What is gabapentin?
Approved by the FDA for humans, gabapentin (mostly known under the brand name Neurontin®) is a drug used to help with neuropathic pain and epileptic seizures. It is also commonly prescribed off-label to patients with anxiety disorders. Gabapentin has made a strong appearance in veterinary medicine in recent years, to treat the same conditions as it supposedly does in humans. The use of this drug is controversial, as the FDA has not approved it for veterinary use. Other brand names for this drug include (but are not limited to): Aclonium®, Equipax®, Gantin®, Gabarone®, Gralise®, Neurostil®, and Progresse®.
How does gabapentin work?
Gabapentin binds on the calcium channels in the cells. These channels are very important for brain functions and are upregulated (meaning their sensitivity is increased) in conditions such as anxiety, neuropathic pain, and epilepsy. The exact way that gabapentin affects the brain isn’t clear, but the current theory is that it blocks the calcium channels, which might suppress the overly stimulated neurons that are causing these conditions.
Gabapentin is mostly prescribed in combination with other medications, as an adjunctive therapy. It is taken through the mouth, and some forms of it contain xylitol, which is highly toxic to dogs. This is a drug that is quickly absorbed, so its effects are visible very rapidly. They don’t last very long (usually less than a day), as the drug is just as quickly eliminated. As a result, gabapentin needs constant administering to maintain its effects, which can be problematic due to the side effects.
What are the side effects?
The severity of the side effects depends on the dose, but they have been observed in some form in the majority of human and canine patients. The most frequently reported side effects of gabapentin are sedation and ataxia. Ataxia is the loss of motor control over the limbs, the main symptoms of it being weakened limbs (inability to walk, swaying, stumbling), drowsiness, tilting the head to one side, unresponsiveness, vertigo, and nausea. In December 2019, the FDA issued a warning about gabapentin having serious side effects on the human respiratory system. Patients have experienced breathing difficulty, disorientation, dizziness, unresponsiveness, and blue-colored skin.
In dogs, gabapentin is mainly metabolized by the liver and kidneys, which means frequent use can put extra stress on these organs. Dogs with pre-existing liver and kidney problems shouldn’t be prescribed high doses of gabapentin (if at all), and they may also experience stronger side effects. Dogs with epilepsy may suffer withdrawal seizures as a side effect of stopping the drug abruptly, so this is not recommended. They have to be taken off this medication gradually. The use of this drug can cause multiple nutrient deficiencies, such as calcium (therefore negatively impacting the health of bones), folate, and Vitamin D.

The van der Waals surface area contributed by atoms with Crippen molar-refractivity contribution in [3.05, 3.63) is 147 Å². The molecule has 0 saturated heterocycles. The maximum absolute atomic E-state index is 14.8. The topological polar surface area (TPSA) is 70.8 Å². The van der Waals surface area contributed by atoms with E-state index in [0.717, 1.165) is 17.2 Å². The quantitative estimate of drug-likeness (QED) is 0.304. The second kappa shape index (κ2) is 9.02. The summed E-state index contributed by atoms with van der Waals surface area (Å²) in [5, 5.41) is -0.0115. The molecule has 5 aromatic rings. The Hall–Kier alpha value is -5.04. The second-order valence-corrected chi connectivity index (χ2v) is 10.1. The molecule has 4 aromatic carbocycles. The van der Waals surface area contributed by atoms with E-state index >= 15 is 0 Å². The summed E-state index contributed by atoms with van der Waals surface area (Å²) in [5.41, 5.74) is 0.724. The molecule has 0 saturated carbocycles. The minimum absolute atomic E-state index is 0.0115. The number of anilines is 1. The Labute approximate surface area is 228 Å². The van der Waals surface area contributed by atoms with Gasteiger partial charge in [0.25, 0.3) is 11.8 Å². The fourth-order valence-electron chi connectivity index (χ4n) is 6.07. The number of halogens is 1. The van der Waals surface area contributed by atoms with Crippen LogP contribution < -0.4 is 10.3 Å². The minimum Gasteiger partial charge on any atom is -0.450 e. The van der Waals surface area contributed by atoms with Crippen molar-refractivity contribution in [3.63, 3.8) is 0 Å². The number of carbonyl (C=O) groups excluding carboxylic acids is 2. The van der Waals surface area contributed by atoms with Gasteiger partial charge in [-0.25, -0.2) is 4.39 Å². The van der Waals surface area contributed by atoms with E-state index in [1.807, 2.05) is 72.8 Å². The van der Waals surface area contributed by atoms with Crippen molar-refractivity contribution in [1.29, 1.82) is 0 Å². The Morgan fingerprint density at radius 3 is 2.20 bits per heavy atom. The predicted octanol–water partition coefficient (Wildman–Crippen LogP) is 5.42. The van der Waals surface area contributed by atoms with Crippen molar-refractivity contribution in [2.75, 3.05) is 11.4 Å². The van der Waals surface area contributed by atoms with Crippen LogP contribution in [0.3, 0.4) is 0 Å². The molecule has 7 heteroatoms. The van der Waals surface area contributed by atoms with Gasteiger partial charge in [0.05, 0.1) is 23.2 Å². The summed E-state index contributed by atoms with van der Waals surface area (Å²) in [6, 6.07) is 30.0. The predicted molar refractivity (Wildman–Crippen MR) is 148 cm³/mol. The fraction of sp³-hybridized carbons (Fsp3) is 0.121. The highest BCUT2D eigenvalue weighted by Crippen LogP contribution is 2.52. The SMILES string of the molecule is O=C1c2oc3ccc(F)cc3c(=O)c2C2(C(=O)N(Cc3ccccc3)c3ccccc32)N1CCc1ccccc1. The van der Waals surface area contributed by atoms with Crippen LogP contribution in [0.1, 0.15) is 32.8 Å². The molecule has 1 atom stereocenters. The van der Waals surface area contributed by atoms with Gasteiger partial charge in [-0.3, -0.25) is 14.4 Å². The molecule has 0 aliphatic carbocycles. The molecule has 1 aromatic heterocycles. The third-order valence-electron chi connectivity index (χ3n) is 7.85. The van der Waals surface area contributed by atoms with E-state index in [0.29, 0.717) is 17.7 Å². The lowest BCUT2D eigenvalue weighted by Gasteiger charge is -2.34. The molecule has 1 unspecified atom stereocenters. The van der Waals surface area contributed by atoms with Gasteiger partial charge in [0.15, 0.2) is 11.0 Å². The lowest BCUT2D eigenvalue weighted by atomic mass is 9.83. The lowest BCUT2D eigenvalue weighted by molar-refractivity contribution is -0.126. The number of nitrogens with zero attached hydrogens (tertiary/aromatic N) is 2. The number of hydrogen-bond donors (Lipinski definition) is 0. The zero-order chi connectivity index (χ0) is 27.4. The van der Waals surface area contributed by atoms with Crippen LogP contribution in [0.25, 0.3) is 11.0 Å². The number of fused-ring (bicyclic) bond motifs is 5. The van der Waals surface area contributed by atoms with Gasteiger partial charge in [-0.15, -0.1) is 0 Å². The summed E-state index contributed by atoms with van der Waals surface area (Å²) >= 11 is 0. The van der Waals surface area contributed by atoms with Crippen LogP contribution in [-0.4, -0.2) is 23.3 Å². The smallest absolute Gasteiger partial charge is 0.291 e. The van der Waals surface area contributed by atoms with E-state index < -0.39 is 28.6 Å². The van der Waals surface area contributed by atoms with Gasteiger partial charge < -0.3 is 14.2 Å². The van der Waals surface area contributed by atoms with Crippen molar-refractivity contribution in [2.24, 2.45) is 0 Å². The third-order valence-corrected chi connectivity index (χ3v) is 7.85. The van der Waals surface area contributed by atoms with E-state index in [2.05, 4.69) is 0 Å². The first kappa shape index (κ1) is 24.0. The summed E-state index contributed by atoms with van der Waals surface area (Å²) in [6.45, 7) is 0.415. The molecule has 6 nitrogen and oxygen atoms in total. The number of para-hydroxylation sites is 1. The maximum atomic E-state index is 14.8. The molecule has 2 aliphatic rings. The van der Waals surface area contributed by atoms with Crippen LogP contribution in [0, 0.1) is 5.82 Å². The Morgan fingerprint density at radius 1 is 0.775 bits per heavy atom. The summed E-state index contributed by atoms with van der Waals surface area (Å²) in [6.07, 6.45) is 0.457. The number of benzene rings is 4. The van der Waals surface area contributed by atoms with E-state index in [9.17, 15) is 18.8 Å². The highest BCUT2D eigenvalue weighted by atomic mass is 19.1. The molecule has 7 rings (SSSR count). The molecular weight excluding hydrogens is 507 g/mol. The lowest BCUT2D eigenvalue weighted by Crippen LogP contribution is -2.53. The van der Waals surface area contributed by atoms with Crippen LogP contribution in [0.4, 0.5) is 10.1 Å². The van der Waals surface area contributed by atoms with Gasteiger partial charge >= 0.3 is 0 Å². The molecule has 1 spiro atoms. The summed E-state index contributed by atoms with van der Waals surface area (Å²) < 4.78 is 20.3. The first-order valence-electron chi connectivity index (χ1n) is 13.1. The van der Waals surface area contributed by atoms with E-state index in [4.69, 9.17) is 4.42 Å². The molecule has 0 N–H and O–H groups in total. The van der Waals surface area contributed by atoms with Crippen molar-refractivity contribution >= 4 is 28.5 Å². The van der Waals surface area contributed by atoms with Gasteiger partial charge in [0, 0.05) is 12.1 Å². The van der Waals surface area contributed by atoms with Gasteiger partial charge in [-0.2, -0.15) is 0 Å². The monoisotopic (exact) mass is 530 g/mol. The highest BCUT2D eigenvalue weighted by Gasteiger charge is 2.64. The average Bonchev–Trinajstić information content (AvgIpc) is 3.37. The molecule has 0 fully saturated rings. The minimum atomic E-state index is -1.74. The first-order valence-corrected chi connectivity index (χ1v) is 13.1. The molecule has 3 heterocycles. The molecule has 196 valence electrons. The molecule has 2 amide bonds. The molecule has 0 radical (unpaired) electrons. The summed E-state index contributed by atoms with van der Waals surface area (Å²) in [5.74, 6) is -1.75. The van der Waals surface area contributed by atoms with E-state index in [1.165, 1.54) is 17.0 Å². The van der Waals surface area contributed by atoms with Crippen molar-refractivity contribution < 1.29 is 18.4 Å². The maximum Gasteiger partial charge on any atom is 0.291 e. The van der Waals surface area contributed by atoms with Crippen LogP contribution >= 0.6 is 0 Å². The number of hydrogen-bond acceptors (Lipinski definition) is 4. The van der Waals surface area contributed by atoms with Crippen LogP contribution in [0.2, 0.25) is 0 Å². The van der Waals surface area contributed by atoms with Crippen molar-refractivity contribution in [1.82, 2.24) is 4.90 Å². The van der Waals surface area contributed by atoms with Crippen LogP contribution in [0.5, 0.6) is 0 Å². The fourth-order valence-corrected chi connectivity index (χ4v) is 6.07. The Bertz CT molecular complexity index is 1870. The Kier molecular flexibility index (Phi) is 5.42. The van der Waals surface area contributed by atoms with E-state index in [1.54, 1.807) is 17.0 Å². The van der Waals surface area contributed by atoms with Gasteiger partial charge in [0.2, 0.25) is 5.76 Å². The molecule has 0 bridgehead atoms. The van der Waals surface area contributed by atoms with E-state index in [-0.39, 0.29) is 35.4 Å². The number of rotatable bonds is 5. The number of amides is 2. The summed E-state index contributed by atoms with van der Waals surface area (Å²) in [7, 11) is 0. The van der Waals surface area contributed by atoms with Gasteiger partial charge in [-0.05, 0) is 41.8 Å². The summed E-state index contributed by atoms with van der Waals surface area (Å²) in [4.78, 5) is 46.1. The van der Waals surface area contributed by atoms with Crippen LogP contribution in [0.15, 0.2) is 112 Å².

Notable Research on Gabapentin for Dogs
Chronic pain usually has a neuropathic cause, which is why regular pain medication doesn’t always help and why veterinarians prescribe gabapentin alongside it. There is a severe lack of research on how this drug affects dogs with neuropathic pain, so there is no optimistic scientific conclusion on this matter. Two notable studies researched the effects of gabapentin on post-operative pain. The first study, published in 2012, involved 63 dogs and found no significant effects of gabapentin on the pain. The researchers speculate that the dose might have been too low. The dogs also received pain relief medication before being given gabapentin, so this might have affected the results as well.
The second study was published in 2015, and it evaluated the effects of gabapentin on post-operative pain in twenty dogs, ten of which received gabapentin before the surgery (the other ten got placebo). In alignment with the 2012 study, the results showed once again that a commonly recommended dose of 10mg/kg twice a day did not affect the pain. But the results also showed that dogs who received gabapentin needed less pain medication (such as morphine) after the surgery in the first 24 hours. Gabapentin might have the potential of managing post-operative pain, but the right dosage and combination with other pain medications remain unclear. There is also no current evidence that gabapentin can help dogs in chronic pain.